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Article / 11 December 2012 at 9:14 GMT

EURCHF perks up again, EURUSD looking for resistance

Head of FX Strategy / Saxo Bank

EURCHF perked up again as UBS joins Credit Suisse in announcing negative rates on franc deposits. The CHF situation comes to a head on Thursday with the SNB meeting. Meanwhile, the FOMC meeting is up tomorrow.

King sees the forest for the trees
The BoE’s King made a key overall point that has been evident for some time as a global theme: namely that global imbalances must be addressed or we risk a (I would say ongoing) game of competitive devaluation. “My concern is that in 2013 we’ll see the growth of actively managed exchange rates as an alternative to the use of domestic monetary policy.” See full Bloomberg article ( Welcome to FX Thunderdome may be the eventual call if we see an all-out escalation in what is already a competitive devaluation game (that the hard money EU core has failed to join and is the reason we have EURUSD at the current ludicrously high price near 1.3000.

EURCHF on the move again
EURCHF has perked up again today on the general Euro resilience, but also as we have the inevitable news that now UBS plans to charge negative rates for CHF deposits starting next week, joining its smaller rival Credit Suisse, who announced the same last week. All of this news will come to a head on Thursday at the SNB Libor target announcement and a possible (currently assessed as low odds, but some are looking for it) movement of the EURCHF peg. Meanwhile, the potential cap to EURCHF comes in the form of EU tail risks – the trading will likely remain volatile through the end of the week.

Is there an AUDUSD peg at 1.0475 that no one has informed me about? This pair has exhibited a stunning lack of volatility in the 1.0300 to 1.0500 general area over the last several weeks, in the sickliest of rallies. There must be some kind of volatility in the near future on the other side of tomorrow’s FOMC meeting. Long AUD positioning has been building on risk appetite, but the upside has been constrained by weak precious metals and mixed data out of China, as well as a declining yields at the front of the Australian yield curve and an ugly Business Confidence reading from Down Under overnight.


Looking ahead
The ZEW survey up at 1000 GMT is the data point the market is waiting to pivot on for the European session.
The Euro has perhaps managed to weather the uncertainty generated by the recent Italian political developments by the Greek buyback process, which has seen Greek yields collapsing as Greece seeks to buy back some of its debt at a “reduced” price – a price that has become far, far higher as . The deadline for the buyback has been extended as some are apparently holding out for higher yields and making the amount of overall debt retired by the process much smaller than one might have thought would be the case when the buyback was conceived. Greek 10-year yields were close to 30% over the summer and are now under 15%. Look for further announcements on the buyback process today. Meanwhile, the far larger bond markets in Italy and Spain still show signs of strain as yields remain well off their lows.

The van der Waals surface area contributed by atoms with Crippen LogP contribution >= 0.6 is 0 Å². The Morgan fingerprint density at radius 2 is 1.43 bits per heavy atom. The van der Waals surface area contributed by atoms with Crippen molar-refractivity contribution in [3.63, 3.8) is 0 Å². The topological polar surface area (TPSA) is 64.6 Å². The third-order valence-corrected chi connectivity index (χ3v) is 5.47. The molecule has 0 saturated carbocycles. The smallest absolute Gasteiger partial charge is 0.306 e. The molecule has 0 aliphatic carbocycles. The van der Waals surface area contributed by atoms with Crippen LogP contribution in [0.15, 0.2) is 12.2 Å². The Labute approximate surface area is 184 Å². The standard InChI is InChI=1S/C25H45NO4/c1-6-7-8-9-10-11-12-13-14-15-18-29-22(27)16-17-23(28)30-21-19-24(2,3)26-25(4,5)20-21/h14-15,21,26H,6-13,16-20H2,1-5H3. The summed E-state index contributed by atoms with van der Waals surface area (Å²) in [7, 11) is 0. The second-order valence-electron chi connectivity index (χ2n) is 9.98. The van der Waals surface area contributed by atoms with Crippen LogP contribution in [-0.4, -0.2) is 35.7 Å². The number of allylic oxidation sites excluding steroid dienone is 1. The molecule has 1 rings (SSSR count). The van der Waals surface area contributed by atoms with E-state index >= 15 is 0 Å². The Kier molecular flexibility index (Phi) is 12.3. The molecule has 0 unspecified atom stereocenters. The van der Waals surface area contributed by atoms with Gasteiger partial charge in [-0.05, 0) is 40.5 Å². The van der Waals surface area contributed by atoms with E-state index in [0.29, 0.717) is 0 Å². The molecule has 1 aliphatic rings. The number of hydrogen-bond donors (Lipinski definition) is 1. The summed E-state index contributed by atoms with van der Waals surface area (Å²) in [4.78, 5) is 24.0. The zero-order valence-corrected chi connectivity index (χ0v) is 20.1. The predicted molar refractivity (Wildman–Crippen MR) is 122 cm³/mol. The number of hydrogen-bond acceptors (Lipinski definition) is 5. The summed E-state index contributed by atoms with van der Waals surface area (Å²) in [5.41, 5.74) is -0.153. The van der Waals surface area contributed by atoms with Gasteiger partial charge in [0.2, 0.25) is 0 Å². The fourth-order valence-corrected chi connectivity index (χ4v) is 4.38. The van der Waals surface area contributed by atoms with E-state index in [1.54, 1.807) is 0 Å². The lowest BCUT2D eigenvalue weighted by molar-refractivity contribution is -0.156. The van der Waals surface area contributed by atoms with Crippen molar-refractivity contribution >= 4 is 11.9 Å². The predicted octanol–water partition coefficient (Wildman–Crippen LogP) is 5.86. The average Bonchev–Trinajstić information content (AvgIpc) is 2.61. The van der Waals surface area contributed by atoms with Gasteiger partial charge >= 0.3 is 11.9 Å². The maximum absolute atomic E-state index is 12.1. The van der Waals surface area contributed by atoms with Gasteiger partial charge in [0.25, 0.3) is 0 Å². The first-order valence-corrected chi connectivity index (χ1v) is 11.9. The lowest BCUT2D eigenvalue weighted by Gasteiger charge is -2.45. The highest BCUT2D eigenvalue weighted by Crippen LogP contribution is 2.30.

We’re all twiddling our thumbs in anticipation of tomorrow’s FOMC meeting. See yesterday’s update for a brief preview we’ll discuss in more detail tomorrow ahead of the main event as well.

Stay careful out there.

Economic Data Highlights

  • UK Nov. RICS House Price Balance out at -9% vs. -5% expected and -7% in Oct.
  • Australia Nov. NAB Business Conditions out at -5 vs. -5 in Oct.
  • Australia Nov. NAB Business Confidence out at -9 vs. -1 in Oct.

Upcoming Economic Calendar Highlights (all times GMT)

  • Germany Dec. ZEW Survey (1000)
  • US Oct. Trade Balance (1330)
  • Canada Oct. International Merchandise Trade (1330)
  • US Weekly API Crude Oil and Product Inventories (2130)
  • Australia Dec. Westpac Consumer Confidence (2330)


Rcernava Rcernava
Me thinks AUD is in for some big volatility either way FED moves :) I'm alarmed at it's stubbornness as of late.
nostrum nostrum
Just as an additional remark. Not just Credit Suisse and UBS are charging interests on CHF deposits. Some Cantonalbanks and smaller Regionalbanks started to implement it also. Of course they have not as much assets as the two big ones but it just shows that probably rather sooner than later most banks in Switzerland will adabt the negative rates.
Rcernava Rcernava
Chatter of a 1.25 floor from SNB coming.
nostrum nostrum
I would be very much surprised to see that. The 1.2000 level is well established and accepted in the market. Also in Switzerland the companies have been able to slowly adjust to this rate. With a floor of 1.2500 the SNB would just risk to get agressively tested by the market which I think they like to avoid.
tony1 tony1
i guess youre right if they give in to market pressure this early , theyll never stop


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